Will it ever stop? It’s a question that I’ve seen being thrown around the web-forums over the past 18 months and is directed at Google’s ability to consistently add innovative products and services to their already expansive line-up. It might sound like a cheesy line from an advertisemment –

When you needed to search the web…Google was there; when you needed to locate an address on a map…Google was there; when you needed to be alerted of a particular keyword in pages going live…Google was there; needless to say, if it has to do with web technologies…Google is never far away. In fact, while typing this blog, I noticed my colleague reading a news article story headlined “Google reveals its challenge to iPhone”. The soon to be released G1 is Google’s new WI-FI enabled mobile phone running Google’s new Android operating system. So how does all this innovation affect us marketers?

Google’s business has always been to deliver innovative services freely to the masses. I am one of millions of users who use Google Search, Google Images, Google Maps, Google Analytics, Google Alerts on a daily basis. It now seems that Google now have their eyes firmly set on the very core of the web browsing experience. Yes, the browser wars are on again, and it looks like it will be the age-old adage, INNOVATE OR DIE!

I suppose it started with the Google Toolbar, a freely downloadable plugin for browsers that added extra functionality to a user’s existing browser (IE, Firefox, etc.), and then the idea progressed from there. Earlier this month, Google brought it to the next level by releasing a beta of its own browser called Chrome and was received with plenty of press coverage in the mainstream media as well as in the bloggersphere. With a refreshingly sparse interface allowing for increased screen real-estate, improved browsing speed and ease of use, Google’s near ridiculously successful track record, and the fact that they will be touting Chrome on Google Search should mean that their browser will take a large chunk of the browser marketshare…it has already a favourite in our offices.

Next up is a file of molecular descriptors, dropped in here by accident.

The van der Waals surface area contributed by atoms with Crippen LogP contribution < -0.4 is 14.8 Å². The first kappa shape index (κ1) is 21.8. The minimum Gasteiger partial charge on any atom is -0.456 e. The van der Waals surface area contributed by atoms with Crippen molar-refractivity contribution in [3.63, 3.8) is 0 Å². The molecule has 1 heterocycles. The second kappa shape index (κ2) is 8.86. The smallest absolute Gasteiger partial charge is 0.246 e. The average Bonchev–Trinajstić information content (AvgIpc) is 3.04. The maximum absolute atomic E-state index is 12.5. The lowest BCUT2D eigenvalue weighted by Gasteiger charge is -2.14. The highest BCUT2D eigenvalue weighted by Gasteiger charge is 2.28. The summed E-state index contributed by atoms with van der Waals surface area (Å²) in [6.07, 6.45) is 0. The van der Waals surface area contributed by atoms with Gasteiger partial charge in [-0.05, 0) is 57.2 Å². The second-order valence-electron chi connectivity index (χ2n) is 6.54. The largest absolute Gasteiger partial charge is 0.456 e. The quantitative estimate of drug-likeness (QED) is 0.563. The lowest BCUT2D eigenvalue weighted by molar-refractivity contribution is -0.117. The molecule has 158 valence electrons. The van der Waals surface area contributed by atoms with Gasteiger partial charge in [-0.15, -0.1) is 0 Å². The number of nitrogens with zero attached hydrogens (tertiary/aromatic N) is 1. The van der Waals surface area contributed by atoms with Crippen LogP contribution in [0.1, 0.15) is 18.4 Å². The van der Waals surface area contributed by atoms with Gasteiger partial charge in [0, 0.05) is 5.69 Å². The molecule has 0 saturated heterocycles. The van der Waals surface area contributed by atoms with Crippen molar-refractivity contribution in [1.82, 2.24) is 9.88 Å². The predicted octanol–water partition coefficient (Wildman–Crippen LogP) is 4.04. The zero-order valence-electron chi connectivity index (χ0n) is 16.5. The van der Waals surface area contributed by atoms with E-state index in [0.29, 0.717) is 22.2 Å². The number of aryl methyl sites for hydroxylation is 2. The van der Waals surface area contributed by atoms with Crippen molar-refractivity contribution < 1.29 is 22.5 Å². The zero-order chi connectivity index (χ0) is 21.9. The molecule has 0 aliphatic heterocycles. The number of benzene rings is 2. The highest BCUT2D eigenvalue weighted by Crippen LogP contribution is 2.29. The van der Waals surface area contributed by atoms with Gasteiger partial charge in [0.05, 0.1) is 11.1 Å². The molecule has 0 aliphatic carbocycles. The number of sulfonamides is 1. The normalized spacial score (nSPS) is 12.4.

If Google’s past behaviour is anything to go by, the release of Chrome will undoubtedly mean that behavioural information gained through the browser will be used in developing their advertising relevance/targeting technologies. Since Chrome’s release, Google has introduced a stricter privacy policy for its new browser, restricting the amount of data the browser stores about your search tastes and preferences but this does illustrate how powerful that data is and only time will tell how it will be used. Marketers already see the web as a breakthrough in the way advertisers are able to connect to target audiences. The potential for information gathering and data collection made possible with a browser like Chrome makes for a very exciting prospect indeed. As long as Google follow their hypocratic oath of “first do no harm”, businesses and consumers alike should see great benefit from this technology.